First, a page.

When Bradshaw Animal Shelter opened at 12:30 p.m. Thursday, three long lines had already formed outside its doors. One line of people looking to adopt pets was typical but the other two – people with strays to turn in and people looking for their lost dogs – were largely a product of fireworks fear, said Janna Haynes, a communication and media officer for Sacramento County.
July 4 and 5 were about as hectic as expected for the shelter, which receives a dramatic influx of pets (75 percent dogs, 25 percent cats, Haynes estimated) that run away or otherwise become lost as a result of the holiday’s festivities.
In two days, Bradshaw took in 82 animals, and only 8 of those had been returned to their owner as of 5 p.m. Thursday, Haynes said. For comparison, 15 to 20 pets are admitted to the shelter on an average day.
Firework season has been only the latest challenge in a longer period of duress for the county shelter.
Digital Access for only $0.99
For the most comprehensive local coverage, subscribe today.
“We are way, way, way over capacity,” Haynes said. The shelter had 132 dog kennels for 250 dogs as of Thursday mid-afternoon.
The shelter entered “crisis mode” in June, according to Bradshaw’s Facebook page. Bradshaw has had to double and triple up kennels, give pets to more spacious shelters in Northern California and Canada, and even house dogs in the barn on their property, Haynes said.
Bradshaw anticipated the Fourth of July by conducting a microchip clinic two weeks ago, at which 226 animals were electronically tagged so that their owners could track their location. Still, Haynes said the Fourth was unusually stressful for both Bradshaw’s staff and customers.
Front Street Animal Shelter, which handles pets within Sacramento’s city limits, is usually also overwhelmed by runaway pets in the wake of the Fourth of July, said Gina Knepp, Front Street’s Animal Care Center manager.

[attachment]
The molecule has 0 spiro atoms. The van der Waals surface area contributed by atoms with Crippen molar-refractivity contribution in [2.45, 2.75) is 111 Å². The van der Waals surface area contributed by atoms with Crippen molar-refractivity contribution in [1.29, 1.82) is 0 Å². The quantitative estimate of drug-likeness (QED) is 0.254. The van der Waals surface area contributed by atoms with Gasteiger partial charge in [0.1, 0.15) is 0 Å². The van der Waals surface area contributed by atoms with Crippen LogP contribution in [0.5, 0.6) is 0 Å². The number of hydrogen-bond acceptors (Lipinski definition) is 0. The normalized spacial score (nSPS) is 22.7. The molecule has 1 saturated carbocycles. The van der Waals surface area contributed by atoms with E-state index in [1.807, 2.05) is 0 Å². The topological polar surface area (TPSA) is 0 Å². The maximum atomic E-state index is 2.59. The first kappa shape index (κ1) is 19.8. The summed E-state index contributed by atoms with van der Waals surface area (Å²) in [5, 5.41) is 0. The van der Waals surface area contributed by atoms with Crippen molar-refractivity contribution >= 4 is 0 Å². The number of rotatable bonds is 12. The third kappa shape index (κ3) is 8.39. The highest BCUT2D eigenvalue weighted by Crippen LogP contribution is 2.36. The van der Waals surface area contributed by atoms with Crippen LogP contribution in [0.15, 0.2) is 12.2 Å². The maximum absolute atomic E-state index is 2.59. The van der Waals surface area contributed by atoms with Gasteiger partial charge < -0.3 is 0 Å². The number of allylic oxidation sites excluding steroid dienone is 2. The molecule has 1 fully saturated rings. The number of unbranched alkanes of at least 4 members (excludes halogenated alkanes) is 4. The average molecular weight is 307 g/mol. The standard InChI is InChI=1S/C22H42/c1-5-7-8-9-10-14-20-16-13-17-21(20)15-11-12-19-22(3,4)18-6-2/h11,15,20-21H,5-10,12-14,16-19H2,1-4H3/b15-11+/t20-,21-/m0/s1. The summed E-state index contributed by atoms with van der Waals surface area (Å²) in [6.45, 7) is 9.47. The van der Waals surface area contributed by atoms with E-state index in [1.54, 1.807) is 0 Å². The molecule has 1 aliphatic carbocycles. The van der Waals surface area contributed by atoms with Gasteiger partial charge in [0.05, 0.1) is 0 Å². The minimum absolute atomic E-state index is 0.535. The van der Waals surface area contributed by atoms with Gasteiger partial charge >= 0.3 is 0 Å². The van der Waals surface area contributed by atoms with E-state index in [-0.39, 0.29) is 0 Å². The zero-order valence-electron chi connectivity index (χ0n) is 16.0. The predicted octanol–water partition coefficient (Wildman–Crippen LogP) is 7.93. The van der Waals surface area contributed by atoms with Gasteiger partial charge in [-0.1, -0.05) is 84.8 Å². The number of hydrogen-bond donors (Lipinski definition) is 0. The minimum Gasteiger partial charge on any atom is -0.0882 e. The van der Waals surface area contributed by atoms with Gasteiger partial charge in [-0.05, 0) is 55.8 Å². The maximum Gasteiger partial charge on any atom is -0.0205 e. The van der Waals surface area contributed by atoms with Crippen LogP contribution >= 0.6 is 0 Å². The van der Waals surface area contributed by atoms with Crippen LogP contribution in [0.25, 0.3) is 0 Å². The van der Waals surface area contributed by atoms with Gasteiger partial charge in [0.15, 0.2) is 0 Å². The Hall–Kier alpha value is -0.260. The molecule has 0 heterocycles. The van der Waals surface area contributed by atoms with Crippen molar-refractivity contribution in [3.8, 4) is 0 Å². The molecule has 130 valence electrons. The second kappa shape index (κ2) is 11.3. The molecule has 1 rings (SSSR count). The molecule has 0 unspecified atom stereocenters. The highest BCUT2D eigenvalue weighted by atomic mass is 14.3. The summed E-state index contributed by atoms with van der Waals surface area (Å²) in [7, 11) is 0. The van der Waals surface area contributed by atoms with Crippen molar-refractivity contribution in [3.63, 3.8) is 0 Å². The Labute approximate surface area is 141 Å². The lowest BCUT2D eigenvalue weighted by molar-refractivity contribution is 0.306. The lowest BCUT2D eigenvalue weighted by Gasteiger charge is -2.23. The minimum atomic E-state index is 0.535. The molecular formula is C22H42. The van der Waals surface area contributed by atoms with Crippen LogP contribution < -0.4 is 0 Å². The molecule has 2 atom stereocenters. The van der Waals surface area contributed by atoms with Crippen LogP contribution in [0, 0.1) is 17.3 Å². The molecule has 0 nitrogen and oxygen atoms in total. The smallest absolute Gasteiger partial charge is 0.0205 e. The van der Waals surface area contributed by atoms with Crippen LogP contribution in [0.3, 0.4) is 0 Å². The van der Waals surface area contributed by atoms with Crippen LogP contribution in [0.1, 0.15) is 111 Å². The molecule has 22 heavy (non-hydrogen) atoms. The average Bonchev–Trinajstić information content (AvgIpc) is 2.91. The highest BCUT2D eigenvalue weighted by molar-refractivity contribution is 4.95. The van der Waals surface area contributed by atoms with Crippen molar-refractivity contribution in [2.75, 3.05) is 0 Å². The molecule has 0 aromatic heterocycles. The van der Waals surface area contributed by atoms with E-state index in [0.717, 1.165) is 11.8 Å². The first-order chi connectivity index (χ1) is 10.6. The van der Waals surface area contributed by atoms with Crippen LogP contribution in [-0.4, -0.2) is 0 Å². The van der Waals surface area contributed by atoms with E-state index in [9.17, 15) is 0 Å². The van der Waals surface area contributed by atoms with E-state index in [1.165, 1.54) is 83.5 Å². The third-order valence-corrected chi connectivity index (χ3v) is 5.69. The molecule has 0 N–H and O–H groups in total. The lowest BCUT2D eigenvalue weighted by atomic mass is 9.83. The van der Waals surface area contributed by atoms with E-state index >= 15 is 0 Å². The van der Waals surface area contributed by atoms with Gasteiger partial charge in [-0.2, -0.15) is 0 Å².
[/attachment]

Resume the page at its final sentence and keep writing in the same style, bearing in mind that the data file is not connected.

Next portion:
But this year, Front Street had 18 open kennels on the morning of July 3, and as of Thursday afternoon, 7 kennels were still unoccupied. Fewer dogs had been admitted to the shelter on July 4 than average.
“That’s the first time we’ve been able to say something like that,” Knepp said.
In June, Front Street waived adoption fees, gave out free tags and microchips, and transferred 20 dogs to the Nevada Humane Society. Knepp said these preparatory efforts, combined with Front Streets frequent postings on social media sites like Facebook and Nextdoor, helped the community safeguard their loved ones and track them down quickly if they got lost.
Front Street serves a smaller geographic radius than Bradshaw.
The only other animal shelter in the county is the Sacramento SPCA, which serves Folsom, Citrus Heights and Rancho Cordova.
The SCPA has more space available than Front Street or Bradshaw, so they’ve accommodated 25 animals from the other Sacramento shelters over the past two weeks, said Dawn Foster, director of marketing and communications.
Although the SCPA received more stray animals than usual this week, Foster said the shelter has enough resources to deal with the increase and has had success contacting owners to come collect their furry friends.
Sacramentans whose animals have gone astray should make sure to check the lost and found pages of all three animal shelters in the county, Foster said, as pets may have wandered into a different region of the city than the one their owner lives in.